If maintenance is really where it's going to be at for the RPG world, then wouldn't it make some sense to invest in the applications that we're saying are indispensible for our businesses? And a good way to make that investment would be to fully adopt ILE practices in our RPG coding. We should be making the investment to break up our big ol' programs into smaller, ILE-friendly procedures, including service programs. But we don't see that happening as often as it should.


Of course, there are reasons why this is not happening. One of them is that we're just hesitant, although perhaps the word we really want to use is "scared," to make major changes to some of these old programs. And the fear is understandable. If your shop is like most, there are programs out there that probably no one really understands. And something bad could happen if you miss something when you're redoing those programs. True, true, but the simple fact is that things happen every day in trying to modify those big ol' programs. So simple fear is not a full explanation.


Management Doesn't Want to Invest in RPG

No one will actually admit to this (or will they?). And I'm sure some shops are investing in RPG. But most of the time, with most of the shops I deal with, I'm not seeing it.


What are we saying when the people who have the most to gain from RPG treat it as if it's a dead end that's no longer worth putting any effort into? The effort that's going into the language right now, as seen on the forums, is using the language to solve problems, but often those problems could better be handled by other languages via APIs.


The real point is that investing in RPG is not something that takes money. Nor does it require extensive education to use esoteric aspects of the language. The investment in RPG that I'm talking about is an investment of will, of belief. Do we believe that we can write modular, efficient apps in RPG that will take us into the next 20 years? Or do we believe that RPG has done all it can and all we can hope for over the next few years is to keep the heart beating while we slowly replace all of that code with PHP or some other web language that's not nearly as good at doing what we need done as RPG is?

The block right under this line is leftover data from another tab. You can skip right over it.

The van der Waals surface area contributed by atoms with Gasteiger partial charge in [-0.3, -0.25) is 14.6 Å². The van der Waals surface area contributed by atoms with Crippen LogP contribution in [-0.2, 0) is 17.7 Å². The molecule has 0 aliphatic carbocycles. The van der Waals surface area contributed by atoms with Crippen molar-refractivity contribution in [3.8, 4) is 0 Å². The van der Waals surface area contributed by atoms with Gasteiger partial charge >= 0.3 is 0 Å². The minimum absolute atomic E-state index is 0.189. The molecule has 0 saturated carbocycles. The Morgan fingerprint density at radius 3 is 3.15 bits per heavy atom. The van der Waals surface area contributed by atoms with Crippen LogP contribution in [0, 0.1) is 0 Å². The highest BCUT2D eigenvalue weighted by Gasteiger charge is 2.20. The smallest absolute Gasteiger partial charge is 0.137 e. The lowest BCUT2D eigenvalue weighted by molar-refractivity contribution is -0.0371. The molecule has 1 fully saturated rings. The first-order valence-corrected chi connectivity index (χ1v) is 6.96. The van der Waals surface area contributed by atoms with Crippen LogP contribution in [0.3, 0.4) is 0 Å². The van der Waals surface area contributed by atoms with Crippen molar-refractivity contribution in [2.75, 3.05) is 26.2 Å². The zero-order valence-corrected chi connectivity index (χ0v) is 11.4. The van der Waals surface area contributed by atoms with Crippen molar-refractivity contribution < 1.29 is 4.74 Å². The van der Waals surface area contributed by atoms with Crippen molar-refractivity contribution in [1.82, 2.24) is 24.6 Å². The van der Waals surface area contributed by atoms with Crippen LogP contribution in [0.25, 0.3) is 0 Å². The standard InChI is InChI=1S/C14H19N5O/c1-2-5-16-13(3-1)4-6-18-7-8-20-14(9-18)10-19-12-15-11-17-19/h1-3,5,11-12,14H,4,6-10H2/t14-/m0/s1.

I Feel Better Now

Well, I have to admit that I feel a little better now, not so grumpy. Maybe it was the complaining. That's what I want to believe. Or maybe it's just evening and cooler outside. I guess it could go either way. I have no idea what I will do when summer finally comes and it gets really hot.


Nothing has been decided, of course. I still get sick of too many code markers, but they aren't going away any time soon. I still would rather develop new apps than fix 25-year-old ones, but I do what they pay me to do. And the future of RPG? Not sure what will happen there. In many ways, RPG is where COBOL was a couple of decades ago. It's a mature language that's used in lots of places. And because the apps that use it are not being updated, it's being viewed as a dinosaur.


Seriously, what happens next is up to us. It's our move.


David Shirey

David Shirey is president of Shirey Consulting Services, providing technical and business consulting services for the IBM i world. Among the services provided are IBM i technical support, including application design and programming services, ERP installation and support, and EDI setup and maintenance. With experience in a wide range of industries (food and beverage to electronics to hard manufacturing to drugs--the legal kind--to medical devices to fulfillment houses) and a wide range of business sizes served (from very large, like Fresh Express, to much smaller, like Labconco), SCS has the knowledge and experience to assist with your technical or business issues. You may contact Dave by email at This email address is being protected from spambots. You need JavaScript enabled to view it. or by phone at (616) 304-2466.

MC Press books written by David Shirey available now on the MC Press Bookstore.